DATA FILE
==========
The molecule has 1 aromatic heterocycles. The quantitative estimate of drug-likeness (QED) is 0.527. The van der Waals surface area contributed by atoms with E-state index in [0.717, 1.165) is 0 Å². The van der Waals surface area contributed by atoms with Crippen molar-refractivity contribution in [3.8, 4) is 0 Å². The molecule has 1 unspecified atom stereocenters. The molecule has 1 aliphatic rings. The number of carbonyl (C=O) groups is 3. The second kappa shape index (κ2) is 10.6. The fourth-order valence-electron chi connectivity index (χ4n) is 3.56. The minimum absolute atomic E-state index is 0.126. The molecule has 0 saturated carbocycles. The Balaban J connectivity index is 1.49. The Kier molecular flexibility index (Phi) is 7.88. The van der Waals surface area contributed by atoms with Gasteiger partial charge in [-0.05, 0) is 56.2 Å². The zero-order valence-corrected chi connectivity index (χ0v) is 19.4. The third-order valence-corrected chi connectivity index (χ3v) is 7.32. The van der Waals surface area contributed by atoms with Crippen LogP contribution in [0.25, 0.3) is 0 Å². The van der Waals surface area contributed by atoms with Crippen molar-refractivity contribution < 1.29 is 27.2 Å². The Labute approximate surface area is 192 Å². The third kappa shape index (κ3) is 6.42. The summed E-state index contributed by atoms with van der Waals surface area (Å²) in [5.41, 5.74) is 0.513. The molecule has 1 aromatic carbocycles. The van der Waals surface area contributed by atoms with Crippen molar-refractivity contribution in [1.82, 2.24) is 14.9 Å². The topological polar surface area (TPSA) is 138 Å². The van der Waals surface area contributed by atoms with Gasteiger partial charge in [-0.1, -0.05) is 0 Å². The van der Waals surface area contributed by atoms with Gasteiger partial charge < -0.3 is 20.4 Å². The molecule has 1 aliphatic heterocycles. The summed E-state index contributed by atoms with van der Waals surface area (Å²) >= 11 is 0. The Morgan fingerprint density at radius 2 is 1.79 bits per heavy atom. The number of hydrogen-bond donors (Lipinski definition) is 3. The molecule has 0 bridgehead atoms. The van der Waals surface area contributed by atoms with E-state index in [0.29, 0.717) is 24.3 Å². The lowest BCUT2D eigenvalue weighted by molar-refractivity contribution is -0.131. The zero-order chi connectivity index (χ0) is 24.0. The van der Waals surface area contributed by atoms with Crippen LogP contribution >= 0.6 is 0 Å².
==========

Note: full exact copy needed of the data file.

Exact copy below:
The molecule has 1 aromatic heterocycles. The quantitative estimate of drug-likeness (QED) is 0.527. The van der Waals surface area contributed by atoms with E-state index in [0.717, 1.165) is 0 Å². The van der Waals surface area contributed by atoms with Crippen molar-refractivity contribution in [3.8, 4) is 0 Å². The molecule has 1 unspecified atom stereocenters. The molecule has 1 aliphatic rings. The number of carbonyl (C=O) groups is 3. The second kappa shape index (κ2) is 10.6. The fourth-order valence-electron chi connectivity index (χ4n) is 3.56. The minimum absolute atomic E-state index is 0.126. The molecule has 0 saturated carbocycles. The Balaban J connectivity index is 1.49. The Kier molecular flexibility index (Phi) is 7.88. The van der Waals surface area contributed by atoms with Gasteiger partial charge in [-0.05, 0) is 56.2 Å². The zero-order valence-corrected chi connectivity index (χ0v) is 19.4. The third-order valence-corrected chi connectivity index (χ3v) is 7.32. The van der Waals surface area contributed by atoms with Crippen LogP contribution in [0.25, 0.3) is 0 Å². The van der Waals surface area contributed by atoms with Crippen molar-refractivity contribution < 1.29 is 27.2 Å². The Labute approximate surface area is 192 Å². The third kappa shape index (κ3) is 6.42. The summed E-state index contributed by atoms with van der Waals surface area (Å²) in [5.41, 5.74) is 0.513. The molecule has 1 aromatic carbocycles. The van der Waals surface area contributed by atoms with Crippen molar-refractivity contribution in [1.82, 2.24) is 14.9 Å². The topological polar surface area (TPSA) is 138 Å². The van der Waals surface area contributed by atoms with Gasteiger partial charge in [-0.1, -0.05) is 0 Å². The van der Waals surface area contributed by atoms with Gasteiger partial charge < -0.3 is 20.4 Å². The molecule has 1 aliphatic heterocycles. The summed E-state index contributed by atoms with van der Waals surface area (Å²) >= 11 is 0. The Morgan fingerprint density at radius 2 is 1.79 bits per heavy atom. The number of hydrogen-bond donors (Lipinski definition) is 3. The molecule has 0 bridgehead atoms. The van der Waals surface area contributed by atoms with E-state index in [0.29, 0.717) is 24.3 Å². The lowest BCUT2D eigenvalue weighted by molar-refractivity contribution is -0.131. The zero-order chi connectivity index (χ0) is 24.0. The van der Waals surface area contributed by atoms with Crippen LogP contribution >= 0.6 is 0 Å².